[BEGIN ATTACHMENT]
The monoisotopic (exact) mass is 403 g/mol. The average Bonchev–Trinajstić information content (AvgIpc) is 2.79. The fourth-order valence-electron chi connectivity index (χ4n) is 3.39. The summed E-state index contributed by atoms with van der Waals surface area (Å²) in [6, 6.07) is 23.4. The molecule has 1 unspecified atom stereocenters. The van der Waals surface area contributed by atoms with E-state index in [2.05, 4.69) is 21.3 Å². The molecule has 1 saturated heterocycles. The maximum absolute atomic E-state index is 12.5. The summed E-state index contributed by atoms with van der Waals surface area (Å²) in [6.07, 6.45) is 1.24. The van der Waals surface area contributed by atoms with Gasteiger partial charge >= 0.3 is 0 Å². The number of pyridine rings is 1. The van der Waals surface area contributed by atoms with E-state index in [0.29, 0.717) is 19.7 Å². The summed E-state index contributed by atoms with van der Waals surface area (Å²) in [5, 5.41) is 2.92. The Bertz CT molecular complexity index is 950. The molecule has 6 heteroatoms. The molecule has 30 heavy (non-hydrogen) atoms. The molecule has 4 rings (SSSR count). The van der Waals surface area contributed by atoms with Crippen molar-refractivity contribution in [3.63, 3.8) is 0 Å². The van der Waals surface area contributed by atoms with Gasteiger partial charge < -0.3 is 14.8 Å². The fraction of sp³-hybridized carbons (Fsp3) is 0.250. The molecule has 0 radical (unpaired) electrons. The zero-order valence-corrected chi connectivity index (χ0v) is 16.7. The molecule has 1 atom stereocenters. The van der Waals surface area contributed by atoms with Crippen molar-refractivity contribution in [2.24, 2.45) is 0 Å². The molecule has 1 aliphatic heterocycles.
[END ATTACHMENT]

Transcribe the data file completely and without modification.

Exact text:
The monoisotopic (exact) mass is 403 g/mol. The average Bonchev–Trinajstić information content (AvgIpc) is 2.79. The fourth-order valence-electron chi connectivity index (χ4n) is 3.39. The summed E-state index contributed by atoms with van der Waals surface area (Å²) in [6, 6.07) is 23.4. The molecule has 1 unspecified atom stereocenters. The van der Waals surface area contributed by atoms with E-state index in [2.05, 4.69) is 21.3 Å². The molecule has 1 saturated heterocycles. The maximum absolute atomic E-state index is 12.5. The summed E-state index contributed by atoms with van der Waals surface area (Å²) in [6.07, 6.45) is 1.24. The van der Waals surface area contributed by atoms with Gasteiger partial charge >= 0.3 is 0 Å². The number of pyridine rings is 1. The van der Waals surface area contributed by atoms with E-state index in [0.29, 0.717) is 19.7 Å². The summed E-state index contributed by atoms with van der Waals surface area (Å²) in [5, 5.41) is 2.92. The Bertz CT molecular complexity index is 950. The molecule has 6 heteroatoms. The molecule has 30 heavy (non-hydrogen) atoms. The molecule has 4 rings (SSSR count). The van der Waals surface area contributed by atoms with Crippen molar-refractivity contribution in [3.63, 3.8) is 0 Å². The van der Waals surface area contributed by atoms with Gasteiger partial charge < -0.3 is 14.8 Å². The fraction of sp³-hybridized carbons (Fsp3) is 0.250. The molecule has 0 radical (unpaired) electrons. The zero-order valence-corrected chi connectivity index (χ0v) is 16.7. The molecule has 1 atom stereocenters. The van der Waals surface area contributed by atoms with Crippen molar-refractivity contribution in [2.24, 2.45) is 0 Å². The molecule has 1 aliphatic heterocycles.